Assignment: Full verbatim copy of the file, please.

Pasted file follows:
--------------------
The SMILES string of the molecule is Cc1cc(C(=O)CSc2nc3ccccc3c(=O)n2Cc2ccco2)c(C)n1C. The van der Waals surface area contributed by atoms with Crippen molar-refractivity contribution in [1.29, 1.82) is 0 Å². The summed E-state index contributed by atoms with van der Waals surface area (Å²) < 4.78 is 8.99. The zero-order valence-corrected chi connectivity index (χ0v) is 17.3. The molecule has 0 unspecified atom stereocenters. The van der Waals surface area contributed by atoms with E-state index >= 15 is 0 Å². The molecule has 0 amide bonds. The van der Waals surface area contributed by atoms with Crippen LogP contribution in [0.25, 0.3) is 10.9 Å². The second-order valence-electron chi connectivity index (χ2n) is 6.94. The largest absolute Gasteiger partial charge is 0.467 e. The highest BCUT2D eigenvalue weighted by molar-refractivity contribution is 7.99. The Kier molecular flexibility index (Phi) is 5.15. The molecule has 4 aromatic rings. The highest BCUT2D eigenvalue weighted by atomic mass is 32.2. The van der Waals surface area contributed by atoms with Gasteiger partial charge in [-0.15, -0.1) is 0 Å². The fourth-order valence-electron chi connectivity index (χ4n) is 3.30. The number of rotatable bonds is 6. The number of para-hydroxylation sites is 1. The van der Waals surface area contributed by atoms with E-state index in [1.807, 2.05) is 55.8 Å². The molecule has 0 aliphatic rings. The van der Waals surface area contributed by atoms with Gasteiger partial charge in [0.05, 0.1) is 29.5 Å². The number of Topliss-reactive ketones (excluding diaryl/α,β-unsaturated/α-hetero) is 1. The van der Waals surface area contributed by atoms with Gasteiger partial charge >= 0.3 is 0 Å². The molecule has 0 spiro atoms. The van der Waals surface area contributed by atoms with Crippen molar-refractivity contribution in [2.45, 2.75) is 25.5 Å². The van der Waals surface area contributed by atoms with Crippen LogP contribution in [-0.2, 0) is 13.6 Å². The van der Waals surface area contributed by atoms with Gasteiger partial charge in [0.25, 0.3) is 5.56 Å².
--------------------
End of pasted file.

The SMILES string of the molecule is Cc1cc(C(=O)CSc2nc3ccccc3c(=O)n2Cc2ccco2)c(C)n1C. The van der Waals surface area contributed by atoms with Crippen molar-refractivity contribution in [1.29, 1.82) is 0 Å². The summed E-state index contributed by atoms with van der Waals surface area (Å²) < 4.78 is 8.99. The zero-order valence-corrected chi connectivity index (χ0v) is 17.3. The molecule has 0 unspecified atom stereocenters. The van der Waals surface area contributed by atoms with E-state index >= 15 is 0 Å². The molecule has 0 amide bonds. The van der Waals surface area contributed by atoms with Crippen LogP contribution in [0.25, 0.3) is 10.9 Å². The second-order valence-electron chi connectivity index (χ2n) is 6.94. The largest absolute Gasteiger partial charge is 0.467 e. The highest BCUT2D eigenvalue weighted by molar-refractivity contribution is 7.99. The Kier molecular flexibility index (Phi) is 5.15. The molecule has 4 aromatic rings. The highest BCUT2D eigenvalue weighted by atomic mass is 32.2. The van der Waals surface area contributed by atoms with Gasteiger partial charge in [-0.15, -0.1) is 0 Å². The fourth-order valence-electron chi connectivity index (χ4n) is 3.30. The number of rotatable bonds is 6. The number of para-hydroxylation sites is 1. The van der Waals surface area contributed by atoms with E-state index in [1.807, 2.05) is 55.8 Å². The molecule has 0 aliphatic rings. The van der Waals surface area contributed by atoms with Gasteiger partial charge in [0.05, 0.1) is 29.5 Å². The number of Topliss-reactive ketones (excluding diaryl/α,β-unsaturated/α-hetero) is 1. The van der Waals surface area contributed by atoms with Gasteiger partial charge >= 0.3 is 0 Å². The molecule has 0 spiro atoms. The van der Waals surface area contributed by atoms with Crippen molar-refractivity contribution in [2.45, 2.75) is 25.5 Å². The van der Waals surface area contributed by atoms with Crippen LogP contribution in [-0.2, 0) is 13.6 Å². The van der Waals surface area contributed by atoms with Gasteiger partial charge in [0.25, 0.3) is 5.56 Å².